Women's Health Matters

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June 2013

In recent months, several high-profile sexual assault cases have been widely reported in the media. Does this coverage depict a full representation of sexual assaults?

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A Question of Health

Every month Women’s Health Matters will be recruiting an expert to answer a question about a health issue that’s in the news or on women’s minds.

This month’s topic: Do sensational media reports reflect the realities of sexual assault?

In June, Women’s Health Matters spoke to Dr. Janice Du Mont, a scientist in the Violence and Health Research Program at Women’s College Research Institute, about the recent coverage of high-profile sexual assault cases.

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Ambitious entries in the Grand Challenges Canada competition from Women’s College scientists
Imagine having a mobile app that gives people in Kenya instant access to tools and information about coping with traumatic stress brought on by child abuse or neglect. Or how about the chance to screen every woman in the Bahamas for a dangerous mutation that increases the risk of breast cancer.

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Online Mental Health Centre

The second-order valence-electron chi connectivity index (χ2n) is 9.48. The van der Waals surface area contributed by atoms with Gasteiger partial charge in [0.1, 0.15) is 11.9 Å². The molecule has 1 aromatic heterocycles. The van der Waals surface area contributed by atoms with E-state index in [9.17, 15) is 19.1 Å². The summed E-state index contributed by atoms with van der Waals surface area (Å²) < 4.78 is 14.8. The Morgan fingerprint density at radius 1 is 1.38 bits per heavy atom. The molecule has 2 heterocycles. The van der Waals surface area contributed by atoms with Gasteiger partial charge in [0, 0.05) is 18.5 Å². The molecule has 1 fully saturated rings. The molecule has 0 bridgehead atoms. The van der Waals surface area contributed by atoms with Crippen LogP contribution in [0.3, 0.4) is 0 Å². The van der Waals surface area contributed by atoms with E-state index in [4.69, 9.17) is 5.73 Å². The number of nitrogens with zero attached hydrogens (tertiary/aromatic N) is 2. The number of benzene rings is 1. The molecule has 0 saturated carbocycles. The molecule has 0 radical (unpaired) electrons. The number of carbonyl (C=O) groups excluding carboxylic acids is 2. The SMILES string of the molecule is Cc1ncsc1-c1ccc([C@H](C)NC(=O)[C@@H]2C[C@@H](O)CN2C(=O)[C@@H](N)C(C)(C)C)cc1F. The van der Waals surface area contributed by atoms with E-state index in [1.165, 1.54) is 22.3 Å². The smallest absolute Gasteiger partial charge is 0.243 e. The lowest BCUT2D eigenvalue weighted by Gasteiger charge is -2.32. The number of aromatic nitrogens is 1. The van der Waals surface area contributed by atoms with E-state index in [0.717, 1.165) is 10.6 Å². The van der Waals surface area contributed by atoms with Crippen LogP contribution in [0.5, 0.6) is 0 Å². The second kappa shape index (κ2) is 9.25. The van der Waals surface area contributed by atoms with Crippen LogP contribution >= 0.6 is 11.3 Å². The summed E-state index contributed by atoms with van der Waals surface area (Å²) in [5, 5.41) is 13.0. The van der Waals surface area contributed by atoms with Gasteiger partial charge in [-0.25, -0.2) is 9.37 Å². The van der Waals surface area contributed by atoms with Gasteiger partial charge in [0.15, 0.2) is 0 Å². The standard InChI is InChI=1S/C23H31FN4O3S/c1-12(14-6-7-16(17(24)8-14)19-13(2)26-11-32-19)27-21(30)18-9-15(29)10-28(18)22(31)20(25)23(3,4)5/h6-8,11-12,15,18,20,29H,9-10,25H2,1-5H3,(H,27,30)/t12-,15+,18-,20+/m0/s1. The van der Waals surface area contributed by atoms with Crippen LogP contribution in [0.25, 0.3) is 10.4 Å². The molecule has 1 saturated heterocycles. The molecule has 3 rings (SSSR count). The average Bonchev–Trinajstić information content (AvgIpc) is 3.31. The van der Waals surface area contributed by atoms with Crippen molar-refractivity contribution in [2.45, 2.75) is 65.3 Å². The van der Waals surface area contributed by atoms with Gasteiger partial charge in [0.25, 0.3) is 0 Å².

Worrying about everyday life is something that we have all been guilty of doing. But when feelings of anxiousness become persistent and begin to interfere with day-to-day activities, you may have an anxiety disorder. While anxiety stems from several situations and affects each person uniquely, women have higher anxiety rates than men and are more likely to develop a panic disorder. The reasons for these differences have yet to be understood, however there are ways for a woman to determine whether she is experiencing everyday anxiety, or symptoms of an anxiety disorder. The Online Mental Health Centre’s anxiety section provides women with further information about the disorder, risk factors associated with anxiety, as well as online resources available to help treat and manage anxiety.

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